Officer Who Shot Australian Woman Was Fast-Tracked Into Police Force

July 25, 2017 Updated: July 25, 2017

The officer who fatally shot Australian woman Justine Damond, took an accelerated police cadet program, which was quicker and only needed seven months of training.

The program was a nontraditional route that was offered to help people who already had a college degree enter law enforcement, Fox News reports.

The Minnesota Police Department has come under fire since the shooting, prompting Police Chief Janeé Harteau to resign last week after Mohamed Noor, 31, shot Damond, 40. She had called 911 to report a sexual assault near her home in Minneapolis. 

Damond allegedly walked up to the squad car that was responding to her emergency call, before Noor shot her from inside the car, killing her on July 15.

The shooting has spurred many questions of the Minnesota Police Department on Noor’s training and experience.

But Harteau defended the department’s training program and said Noor was “very suited” to be on the street, Fox News Reports. 

“We have a very robust training and hiring process,” Harteau told reporters at a news conference last Thursday, July 20. “This officer completed that training very well, just like every officer. He was very suited to be on the street.”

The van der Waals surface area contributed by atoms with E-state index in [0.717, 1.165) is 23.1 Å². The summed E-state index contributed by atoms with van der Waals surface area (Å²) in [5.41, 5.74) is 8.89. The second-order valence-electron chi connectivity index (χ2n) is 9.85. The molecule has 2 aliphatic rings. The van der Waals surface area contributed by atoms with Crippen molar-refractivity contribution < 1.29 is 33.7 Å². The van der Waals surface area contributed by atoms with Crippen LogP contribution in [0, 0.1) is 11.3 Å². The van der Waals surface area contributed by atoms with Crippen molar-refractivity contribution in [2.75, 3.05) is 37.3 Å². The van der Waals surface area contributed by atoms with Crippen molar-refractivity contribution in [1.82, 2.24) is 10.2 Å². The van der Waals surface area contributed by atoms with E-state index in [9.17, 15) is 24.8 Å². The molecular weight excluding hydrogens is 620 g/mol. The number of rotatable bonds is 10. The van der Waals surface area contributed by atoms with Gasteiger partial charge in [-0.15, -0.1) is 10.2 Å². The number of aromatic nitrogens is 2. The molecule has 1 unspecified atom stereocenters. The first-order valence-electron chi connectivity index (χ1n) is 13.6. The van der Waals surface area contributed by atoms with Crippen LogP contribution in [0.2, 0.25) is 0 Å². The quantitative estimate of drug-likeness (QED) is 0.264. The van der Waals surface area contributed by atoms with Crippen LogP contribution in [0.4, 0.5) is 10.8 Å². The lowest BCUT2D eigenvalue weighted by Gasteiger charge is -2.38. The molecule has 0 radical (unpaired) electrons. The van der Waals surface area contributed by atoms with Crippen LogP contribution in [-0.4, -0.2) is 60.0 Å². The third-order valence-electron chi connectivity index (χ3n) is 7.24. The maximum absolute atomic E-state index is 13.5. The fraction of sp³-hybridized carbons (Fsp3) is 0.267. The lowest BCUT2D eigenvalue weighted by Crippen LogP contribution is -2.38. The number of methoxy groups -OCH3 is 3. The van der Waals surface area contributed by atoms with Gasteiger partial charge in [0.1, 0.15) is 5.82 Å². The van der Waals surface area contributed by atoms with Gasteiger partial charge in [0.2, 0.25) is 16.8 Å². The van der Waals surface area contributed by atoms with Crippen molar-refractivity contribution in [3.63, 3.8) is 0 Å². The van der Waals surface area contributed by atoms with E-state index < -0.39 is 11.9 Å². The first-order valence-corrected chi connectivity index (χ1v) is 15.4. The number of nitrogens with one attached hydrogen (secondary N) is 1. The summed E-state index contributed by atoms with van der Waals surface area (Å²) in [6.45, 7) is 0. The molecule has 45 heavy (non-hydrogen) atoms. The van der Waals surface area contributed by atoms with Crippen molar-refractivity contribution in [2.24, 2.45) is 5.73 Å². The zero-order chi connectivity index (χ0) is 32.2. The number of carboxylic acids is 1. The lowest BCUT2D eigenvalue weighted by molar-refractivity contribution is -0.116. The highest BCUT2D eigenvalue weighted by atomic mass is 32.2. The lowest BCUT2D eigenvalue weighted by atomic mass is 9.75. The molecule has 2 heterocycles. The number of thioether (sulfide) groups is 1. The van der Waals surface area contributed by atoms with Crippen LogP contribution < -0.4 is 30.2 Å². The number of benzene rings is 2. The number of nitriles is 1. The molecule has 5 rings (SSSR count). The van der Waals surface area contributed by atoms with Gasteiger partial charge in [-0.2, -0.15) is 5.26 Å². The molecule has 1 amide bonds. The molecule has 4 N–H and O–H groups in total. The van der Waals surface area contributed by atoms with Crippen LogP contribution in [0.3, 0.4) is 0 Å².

However, others think a fast-track program could potentially leave officers unfit and ill-prepared to handle real life situations.


James Densley, a criminal justice associate professor at Metropolitan State University in St. Paul told the Star Tribune he doesn’t doubt the likely rigorous nature of the cadet program. But he suspects it may leave students with a limited view. 

“It is also an immersive paramilitary experience, taught by practitioner faculty without advanced degrees, and I suspect it leaves students with a limited view of the profession.”

The head of the State Peace Officer Standards and Training board, Nate Grove, said the nontraditional routes were no less rigorous compared to the traditional ones, Fox News reports. 

According to the website How To Become A Police in part the qualifications reads as follows:

“Candidates who are successful with the academic requirements will finish a maximum of 16 weeks of training at the Minneapolis Police Academy. Before candidates are accepted for training they will be required to pass a medical exam, a physical agility exam, a psychological evaluation, and a drug screening. Recruits who complete the police academy successfully will participate in five months of field training. These recruits then become police officers and are hired for a patrol assignment.”

The Peace Officer Licensing Examination includes 275 questions and takes around two to three hours to complete.

Damond’s death has been ruled as a homicide, according to the Hennepin County Medical Examiner’s Office.